PARIS: French President, Francois Hollande, said on Friday that a military strike on Syria could come by Wednesday.
He was of the view that Britain's surprise rejection of armed intervention would not affect his government's stand.
In an interview to the Le Monde daily on Friday, Hollande said that France wanted firm action against the Damascus regime.
The French leader had earlier vowed to “punish” President Bashar al-Assad’s government for an alleged chemical weapons attack on August 21, which killed hundreds.
The president declared that the British Parliament’s withdrawal from the proposed action against Syria would not affect France’s resolve.
“Each country is free to choose whether to take part in such an operation or not. That holds true for Britain and France,” he said.
He ruled out strikes while inspectors from the United Nations were in Syria investigating the alleged chemical attack. They would leave on Saturday, according to UN Chief Ban ki-moon.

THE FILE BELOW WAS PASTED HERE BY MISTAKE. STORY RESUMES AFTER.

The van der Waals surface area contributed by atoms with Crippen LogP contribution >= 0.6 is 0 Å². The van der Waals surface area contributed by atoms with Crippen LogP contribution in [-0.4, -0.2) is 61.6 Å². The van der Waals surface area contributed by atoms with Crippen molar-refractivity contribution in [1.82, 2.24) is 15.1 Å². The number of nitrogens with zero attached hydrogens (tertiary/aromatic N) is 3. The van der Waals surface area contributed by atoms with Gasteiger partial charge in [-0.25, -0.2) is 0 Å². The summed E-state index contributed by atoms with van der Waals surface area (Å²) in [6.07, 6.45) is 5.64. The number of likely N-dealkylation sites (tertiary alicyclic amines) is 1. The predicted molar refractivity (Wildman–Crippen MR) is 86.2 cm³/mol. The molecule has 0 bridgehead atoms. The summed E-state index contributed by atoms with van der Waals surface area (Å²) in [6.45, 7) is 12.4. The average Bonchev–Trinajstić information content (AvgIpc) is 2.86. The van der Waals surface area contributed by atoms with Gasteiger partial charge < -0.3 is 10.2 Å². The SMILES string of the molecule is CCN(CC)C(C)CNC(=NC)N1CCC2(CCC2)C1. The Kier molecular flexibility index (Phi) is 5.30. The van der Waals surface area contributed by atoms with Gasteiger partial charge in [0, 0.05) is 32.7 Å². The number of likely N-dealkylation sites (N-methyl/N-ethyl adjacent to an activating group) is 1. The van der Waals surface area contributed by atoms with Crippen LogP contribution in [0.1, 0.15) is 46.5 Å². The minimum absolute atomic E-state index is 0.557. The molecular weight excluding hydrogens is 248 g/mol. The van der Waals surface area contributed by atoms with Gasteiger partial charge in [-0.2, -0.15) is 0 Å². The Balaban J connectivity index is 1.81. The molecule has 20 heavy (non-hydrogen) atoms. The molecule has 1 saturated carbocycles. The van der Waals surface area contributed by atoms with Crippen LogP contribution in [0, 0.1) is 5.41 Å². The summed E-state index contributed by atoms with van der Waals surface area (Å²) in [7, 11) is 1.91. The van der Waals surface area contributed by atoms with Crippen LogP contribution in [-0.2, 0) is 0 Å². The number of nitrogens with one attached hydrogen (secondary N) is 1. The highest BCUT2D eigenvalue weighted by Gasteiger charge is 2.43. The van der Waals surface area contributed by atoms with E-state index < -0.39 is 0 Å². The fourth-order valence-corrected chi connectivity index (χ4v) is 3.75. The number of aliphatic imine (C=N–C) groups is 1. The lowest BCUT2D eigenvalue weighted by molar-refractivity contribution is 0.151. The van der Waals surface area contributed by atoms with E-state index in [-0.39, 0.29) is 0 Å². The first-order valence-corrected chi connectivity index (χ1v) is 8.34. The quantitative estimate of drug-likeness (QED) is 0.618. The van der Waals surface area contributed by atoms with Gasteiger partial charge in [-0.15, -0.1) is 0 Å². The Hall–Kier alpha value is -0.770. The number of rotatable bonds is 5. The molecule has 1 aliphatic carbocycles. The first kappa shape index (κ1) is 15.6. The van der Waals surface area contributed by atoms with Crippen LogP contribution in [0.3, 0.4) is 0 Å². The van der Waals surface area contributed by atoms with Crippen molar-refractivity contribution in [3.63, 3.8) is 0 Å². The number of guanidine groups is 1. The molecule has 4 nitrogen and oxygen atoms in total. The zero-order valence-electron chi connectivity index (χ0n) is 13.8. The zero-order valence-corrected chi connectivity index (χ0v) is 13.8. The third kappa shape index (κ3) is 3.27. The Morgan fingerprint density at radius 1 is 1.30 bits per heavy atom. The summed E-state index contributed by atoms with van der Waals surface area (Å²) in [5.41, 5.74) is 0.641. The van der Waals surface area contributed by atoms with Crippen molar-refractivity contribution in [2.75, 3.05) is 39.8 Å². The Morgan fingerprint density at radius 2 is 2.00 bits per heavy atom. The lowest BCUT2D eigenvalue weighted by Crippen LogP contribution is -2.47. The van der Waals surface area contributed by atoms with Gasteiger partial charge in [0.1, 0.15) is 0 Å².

The French parliament is due to meet on Wednesday for an emergency Syria session.
In support of his decision, Hollande also said there was a “body of indicators pointing to the responsibility of the Damascus regime.”
He declared that the chemical attack could not go unpunished.
He further stated that he would have a “meaningful exchange” with the president of the United States (US), Barack Obama on Friday.
The US, while reserving the right to act alone, had also stated that it was hoping for an international coalition in Syria.
Hollande, however, ruled out strikes while the UN inspectors were in Syria investigating the alleged attack. UN chief Ban Ki-moon has said they were expected to leave Syria by Saturday morning.